Interior plywood is often called furniture grade or hardwood plywood. You will want to make sure your furniture is made with PF or NAF glues, not UF.
1. Purebond Plywood by Columbia Forest Products is a no added formaldehyde plywood (NAF). It is made with a soy-based glue.
When folks talk about formaldehyde-free plywood, this is the one they are usually referring to.
Their adhesive is partially proprietary, but they claim it is “soy-based”. The full Declare label is here but this doesn’t tell us much about what it will offgas in the end, only what went into it.
I have seen extremely chemically sensitive folks react to this brand of plywood so I would make sure to test it out yourself before using it. I do think the odor is extremely mild and unoffensive.
Purebond plywood is intended for interior uses like furniture and cabinets (here are some cabinet makers who use Purebond). It is not structural and it is not made to hold up to high humidity or moisture. Some folks are using this as sheathing and roof decking which is a very bad idea.
You can buy it at Home Depot.
2. SoyStrong Hardwood Plywood is another brand of formaldehyde-free plywood made with a soy-based glue.
You can buy it at Lowes.
How to Offgas Plywood & Seal in the Formaldehyde
1. Give it Time to Air Out
Stack your plywood in a garage or covered area in a way that allows each piece to have some airflow.
Time, heat, and air are the main ways to allow any material to offgas.
2. Seal it
Whether you should seal your plywood partially depends on where it will be going.
If it’s on the interior of your home, then no problem, seal away.
Exterior applications, like wall sheathing and roof decking, are trickier. Wood naturally has the ability to absorb and release moisture. Stopping that natural process could cause problems.
To seal plywood there are a few ways you could go, but the two main options are AFM Safeseal which is a clear acrylic-based coating that helps to block and seal in formaldehyde, or shellac which is an alcohol-based natural wax coating. Shellac does a slightly better job at sealing.
Alternatives to Plywood, Which Are Less Toxic?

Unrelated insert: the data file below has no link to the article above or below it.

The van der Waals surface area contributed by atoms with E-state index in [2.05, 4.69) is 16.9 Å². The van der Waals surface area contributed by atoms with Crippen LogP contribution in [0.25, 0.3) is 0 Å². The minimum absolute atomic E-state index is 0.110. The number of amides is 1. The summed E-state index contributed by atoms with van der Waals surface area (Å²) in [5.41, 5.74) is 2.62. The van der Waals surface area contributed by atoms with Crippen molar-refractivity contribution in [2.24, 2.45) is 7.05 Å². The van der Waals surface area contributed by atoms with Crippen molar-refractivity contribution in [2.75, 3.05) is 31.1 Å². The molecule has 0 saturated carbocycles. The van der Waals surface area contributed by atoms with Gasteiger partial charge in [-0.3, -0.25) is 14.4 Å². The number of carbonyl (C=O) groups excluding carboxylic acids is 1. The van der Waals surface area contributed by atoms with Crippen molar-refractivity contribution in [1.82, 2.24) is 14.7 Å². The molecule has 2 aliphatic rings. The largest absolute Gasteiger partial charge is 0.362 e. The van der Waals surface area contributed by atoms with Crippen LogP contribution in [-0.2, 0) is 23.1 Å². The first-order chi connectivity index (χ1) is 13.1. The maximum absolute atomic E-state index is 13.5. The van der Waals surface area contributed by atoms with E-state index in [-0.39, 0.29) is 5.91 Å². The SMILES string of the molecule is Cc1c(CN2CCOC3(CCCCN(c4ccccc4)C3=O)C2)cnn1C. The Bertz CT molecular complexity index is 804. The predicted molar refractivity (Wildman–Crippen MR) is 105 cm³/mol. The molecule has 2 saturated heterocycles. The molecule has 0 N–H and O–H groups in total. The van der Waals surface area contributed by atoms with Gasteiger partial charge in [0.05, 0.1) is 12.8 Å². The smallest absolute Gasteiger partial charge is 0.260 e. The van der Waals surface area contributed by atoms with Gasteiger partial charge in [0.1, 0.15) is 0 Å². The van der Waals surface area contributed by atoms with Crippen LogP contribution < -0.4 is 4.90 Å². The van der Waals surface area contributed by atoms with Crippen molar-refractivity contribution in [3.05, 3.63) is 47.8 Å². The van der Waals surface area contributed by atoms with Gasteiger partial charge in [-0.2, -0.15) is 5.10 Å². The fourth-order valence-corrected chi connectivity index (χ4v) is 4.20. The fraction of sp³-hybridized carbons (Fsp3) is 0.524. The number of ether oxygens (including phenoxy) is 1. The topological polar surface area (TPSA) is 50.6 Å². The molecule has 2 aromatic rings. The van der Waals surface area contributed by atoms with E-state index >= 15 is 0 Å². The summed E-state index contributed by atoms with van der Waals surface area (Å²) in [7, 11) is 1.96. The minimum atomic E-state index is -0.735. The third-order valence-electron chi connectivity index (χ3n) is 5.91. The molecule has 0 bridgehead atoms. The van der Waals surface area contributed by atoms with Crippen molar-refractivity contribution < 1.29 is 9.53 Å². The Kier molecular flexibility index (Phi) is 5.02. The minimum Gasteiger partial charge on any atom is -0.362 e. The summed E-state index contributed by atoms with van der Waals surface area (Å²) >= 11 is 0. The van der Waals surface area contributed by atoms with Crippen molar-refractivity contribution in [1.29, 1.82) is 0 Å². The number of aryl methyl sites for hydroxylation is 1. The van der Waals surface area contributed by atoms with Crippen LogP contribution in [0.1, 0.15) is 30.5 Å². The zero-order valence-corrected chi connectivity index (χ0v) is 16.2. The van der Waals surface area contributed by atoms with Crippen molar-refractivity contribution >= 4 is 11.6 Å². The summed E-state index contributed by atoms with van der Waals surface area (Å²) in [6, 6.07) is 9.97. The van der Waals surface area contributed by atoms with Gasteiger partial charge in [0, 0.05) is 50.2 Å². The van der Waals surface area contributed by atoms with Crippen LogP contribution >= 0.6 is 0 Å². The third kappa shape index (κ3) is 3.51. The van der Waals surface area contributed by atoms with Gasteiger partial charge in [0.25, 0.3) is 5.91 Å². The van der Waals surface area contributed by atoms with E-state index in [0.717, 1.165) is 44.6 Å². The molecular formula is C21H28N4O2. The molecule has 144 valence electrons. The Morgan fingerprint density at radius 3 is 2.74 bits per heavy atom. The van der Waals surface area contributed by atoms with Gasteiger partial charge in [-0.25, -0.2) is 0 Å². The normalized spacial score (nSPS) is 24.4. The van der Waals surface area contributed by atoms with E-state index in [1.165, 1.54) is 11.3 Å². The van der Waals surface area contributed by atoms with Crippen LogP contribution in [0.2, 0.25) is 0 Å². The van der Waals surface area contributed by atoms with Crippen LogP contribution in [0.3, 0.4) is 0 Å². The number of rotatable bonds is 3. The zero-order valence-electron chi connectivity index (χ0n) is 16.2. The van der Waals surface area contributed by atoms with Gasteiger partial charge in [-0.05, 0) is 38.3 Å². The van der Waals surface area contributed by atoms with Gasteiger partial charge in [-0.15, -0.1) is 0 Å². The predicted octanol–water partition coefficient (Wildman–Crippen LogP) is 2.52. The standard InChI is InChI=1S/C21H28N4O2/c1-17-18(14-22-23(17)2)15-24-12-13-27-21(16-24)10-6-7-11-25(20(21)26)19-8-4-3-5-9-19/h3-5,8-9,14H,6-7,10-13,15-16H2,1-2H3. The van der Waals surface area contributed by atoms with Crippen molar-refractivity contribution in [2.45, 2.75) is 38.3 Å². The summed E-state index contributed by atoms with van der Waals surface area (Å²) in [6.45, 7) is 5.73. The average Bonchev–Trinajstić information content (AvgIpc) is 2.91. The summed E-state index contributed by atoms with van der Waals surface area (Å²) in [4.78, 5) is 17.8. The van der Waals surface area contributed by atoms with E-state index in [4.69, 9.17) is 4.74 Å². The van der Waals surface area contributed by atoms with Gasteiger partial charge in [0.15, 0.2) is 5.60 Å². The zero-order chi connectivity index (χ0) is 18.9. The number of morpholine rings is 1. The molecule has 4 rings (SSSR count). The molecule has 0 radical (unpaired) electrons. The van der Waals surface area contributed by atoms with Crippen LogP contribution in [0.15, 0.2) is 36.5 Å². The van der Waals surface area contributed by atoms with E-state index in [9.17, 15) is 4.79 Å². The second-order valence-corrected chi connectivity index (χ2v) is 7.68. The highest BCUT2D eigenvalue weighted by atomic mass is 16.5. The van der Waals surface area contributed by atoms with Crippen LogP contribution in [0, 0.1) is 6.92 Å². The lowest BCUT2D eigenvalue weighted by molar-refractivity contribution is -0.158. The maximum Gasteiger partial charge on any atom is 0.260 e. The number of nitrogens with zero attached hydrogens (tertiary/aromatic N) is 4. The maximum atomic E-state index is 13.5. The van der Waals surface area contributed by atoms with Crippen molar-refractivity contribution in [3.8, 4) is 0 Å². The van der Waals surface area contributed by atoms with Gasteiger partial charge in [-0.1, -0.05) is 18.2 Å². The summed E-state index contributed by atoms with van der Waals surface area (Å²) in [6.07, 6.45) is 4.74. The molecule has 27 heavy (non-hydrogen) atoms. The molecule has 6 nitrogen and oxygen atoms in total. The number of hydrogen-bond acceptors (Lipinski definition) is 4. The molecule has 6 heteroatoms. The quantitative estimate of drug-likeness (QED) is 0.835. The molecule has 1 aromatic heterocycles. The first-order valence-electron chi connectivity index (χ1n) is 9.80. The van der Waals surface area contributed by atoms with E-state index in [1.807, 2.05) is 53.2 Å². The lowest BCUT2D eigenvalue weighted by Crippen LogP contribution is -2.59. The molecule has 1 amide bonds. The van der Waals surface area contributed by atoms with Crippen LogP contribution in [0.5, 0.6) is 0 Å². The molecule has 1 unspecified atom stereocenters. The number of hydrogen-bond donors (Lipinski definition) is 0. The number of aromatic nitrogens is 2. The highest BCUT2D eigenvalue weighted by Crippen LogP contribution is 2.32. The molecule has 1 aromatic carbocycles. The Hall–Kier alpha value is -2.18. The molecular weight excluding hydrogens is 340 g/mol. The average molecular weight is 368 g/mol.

1. Formaldehyde-free plywood is a good non-toxic alternative to regular plywood in most interior applications and in furniture.
2. OSB is often used in place of plywood in structural applications. I don’t consider OSB to be less toxic, as it has higher offgassing and takes longer to come to completion but it’s possible that it works better for some people since the glues are different.
3. XPS foam can replace plywood as wall sheathing (but it’s probably not a good idea in most situations).
4. MgO board can sometimes be used as the subfloor and other sheathings (and I even used it for cabinet boxes and countertop underlayment).
5. Solid wood can replace plywood in some applications, like purlins or skip sheathing on a roof, in subflooring and sheathing, and for cabinet boxes and most furniture.
6. Georgia-Pacific DensGlass can replace plywood sheathing in some areas.
7. Cement board is sometimes used as sheathing, especially in tropical areas. Another concrete-based board, USG Structural Panel, is a thick and very strong board, it is sometimes used on foundation walls when the framing is metal.
8. Drywall is generally zero-VOC so it is technically less toxic than plywood but there are not many instances where they are interchangeable. If plywood is an option for your walls then you may prefer to use drywall.
Corinne Segura is a Building Biologist Practitioner with 8 years of experience helping others create healthy homes.